One of the most controversial passages in the New Testament is the sixteenth chapter of Matthew, where Jesus refers to Peter as (in Aramaic) "Kephas" and (in Greek) "Petros", both words meaning, roughly, "rock".
Matthew 16:15-18:The Orthodox, the Catholic, and the Protestant differ on the significance of this passage. Specifically, the Catholic believes that this passage conferred upon Peter an authority given to him and him alone, an authority that contained within it, in seed form, universal papal jurisdiction and papal infallibility. The Orthodox maintain, one, that the papal office is not equivalent to Peter the Apostle, and, two, that the Bishop of Rome (the "Roman" Pope, not to be confused with the Pope who is Bishop of Alexandria) is "one among equals", lacking both the power to coerce other bishops (a power that is part of universal papal jurisdiction notions) and the guarantee of papal infallibility. And Protestants side with the Orthodox, in general.
He said to them, "But who do you say that I am?" Simon Peter said in reply, "You are the Messiah, the Son of the living God." Jesus said to him in reply, "Blessed are you, Simon son of Jonah. For flesh and blood has not revealed this to you, but my heavenly Father. And so I say to you, you are Peter, and upon this rock I will build my church, and the gates of the netherworld shall not prevail against it.
From the perspective of the Heart, any one of these positions can be, and are, true. In fact, each can be affirmed to be as true as any other. To say that any position can be affirmed just as well as any other, does not mean that the material implications of any one position would be the same as any other. If a bishop believes in universal papal jurisdiction, then that bishop should be prepared to encounter the exercise of papal authority. That bishop might lose his own power, authority, or wealth even.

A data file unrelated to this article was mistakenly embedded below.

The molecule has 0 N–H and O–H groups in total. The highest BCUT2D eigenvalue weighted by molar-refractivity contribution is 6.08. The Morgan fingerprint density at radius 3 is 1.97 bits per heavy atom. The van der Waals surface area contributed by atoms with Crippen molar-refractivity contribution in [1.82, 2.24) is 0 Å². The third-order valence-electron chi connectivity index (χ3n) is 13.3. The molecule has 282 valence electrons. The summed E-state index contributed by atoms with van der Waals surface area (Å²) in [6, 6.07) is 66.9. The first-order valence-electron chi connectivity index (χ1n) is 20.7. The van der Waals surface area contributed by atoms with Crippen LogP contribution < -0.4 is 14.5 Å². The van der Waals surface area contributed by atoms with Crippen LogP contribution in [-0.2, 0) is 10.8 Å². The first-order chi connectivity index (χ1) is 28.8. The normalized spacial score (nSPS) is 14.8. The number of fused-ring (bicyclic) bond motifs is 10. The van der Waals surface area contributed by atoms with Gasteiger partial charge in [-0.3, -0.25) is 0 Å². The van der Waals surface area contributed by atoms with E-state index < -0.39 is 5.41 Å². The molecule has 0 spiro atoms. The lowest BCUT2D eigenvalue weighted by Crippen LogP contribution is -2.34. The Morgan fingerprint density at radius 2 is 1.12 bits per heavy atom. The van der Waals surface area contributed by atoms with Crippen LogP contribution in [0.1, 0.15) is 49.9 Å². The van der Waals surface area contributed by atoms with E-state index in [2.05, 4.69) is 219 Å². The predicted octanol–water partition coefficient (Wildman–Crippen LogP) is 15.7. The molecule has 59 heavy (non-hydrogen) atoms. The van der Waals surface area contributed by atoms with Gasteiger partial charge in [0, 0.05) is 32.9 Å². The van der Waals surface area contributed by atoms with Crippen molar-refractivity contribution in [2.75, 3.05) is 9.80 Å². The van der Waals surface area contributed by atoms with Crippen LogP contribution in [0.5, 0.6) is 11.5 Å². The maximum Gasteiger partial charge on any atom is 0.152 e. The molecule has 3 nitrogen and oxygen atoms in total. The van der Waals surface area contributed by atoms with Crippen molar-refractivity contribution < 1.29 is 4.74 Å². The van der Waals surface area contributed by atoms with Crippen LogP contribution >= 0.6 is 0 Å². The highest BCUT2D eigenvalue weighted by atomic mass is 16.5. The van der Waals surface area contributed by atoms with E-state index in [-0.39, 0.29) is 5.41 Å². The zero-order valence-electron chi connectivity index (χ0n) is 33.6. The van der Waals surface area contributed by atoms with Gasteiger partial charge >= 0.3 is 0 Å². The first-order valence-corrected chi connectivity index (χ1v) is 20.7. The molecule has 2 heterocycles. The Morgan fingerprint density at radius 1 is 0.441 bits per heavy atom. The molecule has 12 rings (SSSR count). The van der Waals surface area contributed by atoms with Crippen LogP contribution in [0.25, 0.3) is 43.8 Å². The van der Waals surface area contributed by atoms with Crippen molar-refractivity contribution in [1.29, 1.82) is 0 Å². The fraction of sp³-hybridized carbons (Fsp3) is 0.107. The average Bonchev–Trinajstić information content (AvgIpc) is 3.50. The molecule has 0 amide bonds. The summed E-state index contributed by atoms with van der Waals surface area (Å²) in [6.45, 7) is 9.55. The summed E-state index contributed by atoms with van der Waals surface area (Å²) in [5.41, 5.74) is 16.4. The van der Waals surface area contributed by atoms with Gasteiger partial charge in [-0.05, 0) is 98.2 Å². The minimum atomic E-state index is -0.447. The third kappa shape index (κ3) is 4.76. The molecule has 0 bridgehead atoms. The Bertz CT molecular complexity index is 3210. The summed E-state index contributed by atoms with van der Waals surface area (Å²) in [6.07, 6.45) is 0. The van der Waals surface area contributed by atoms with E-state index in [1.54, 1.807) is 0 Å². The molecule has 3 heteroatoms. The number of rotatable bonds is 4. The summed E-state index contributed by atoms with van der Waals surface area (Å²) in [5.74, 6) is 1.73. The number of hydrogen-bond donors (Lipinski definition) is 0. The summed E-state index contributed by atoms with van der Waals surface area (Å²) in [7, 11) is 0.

However, the Heart is not limited, nor constrained, nor bound, by worldly authority. The Heart is not affected, if the Pope is infallible or not, or has universal jurisdiction or not. The Heart does not seek power, authority over others, or wealth. Thus, from the perspective of the Heart, any one of the three positions regarding the Pope is equal to the other two.
The Heart interprets the passage in a different way. The "rock" that Jesus referred to, was Peter's faith and trust -- in other words, to Peter's own recognition of the Heart. The Church that Jesus was to build, would be founded on this Heart-recognition, which is not limited to Peter, but belongs to all. This rock is clear, pure, and perfect. In fact, this rock can be compared to a lustrous diamond, indestructible, and adamantine. In the Tibetan tradition, this rock is known as vajra, the indestructible diamond, clear and empty, and yet reflective, of imperfections. This vajra is bodhi-citta, the Heart of Awakening. Peter recognized bodhi-citta, the mind of enlightenment, and Jesus affirmed Peter's recognition. This Awakened Heart, though dormant in many, can be awakened by many means, within many different religious-political-authority structures, whether Catholic, Orthodox, or Protestant, just to limit ourselves to Christian examples. The point of Jesus' acknowledging Peter's "rockness" was not to make Peter (or a Pope) into an idol, no more so than the Father's acknowledgment of Jesus as His "Son" was meant to make Jesus into an idol. Instead, Peter was meant to be an example from which others could learn the universal truth that the Heart could manifest unexpectedly, anywhere, anytime, and to any person.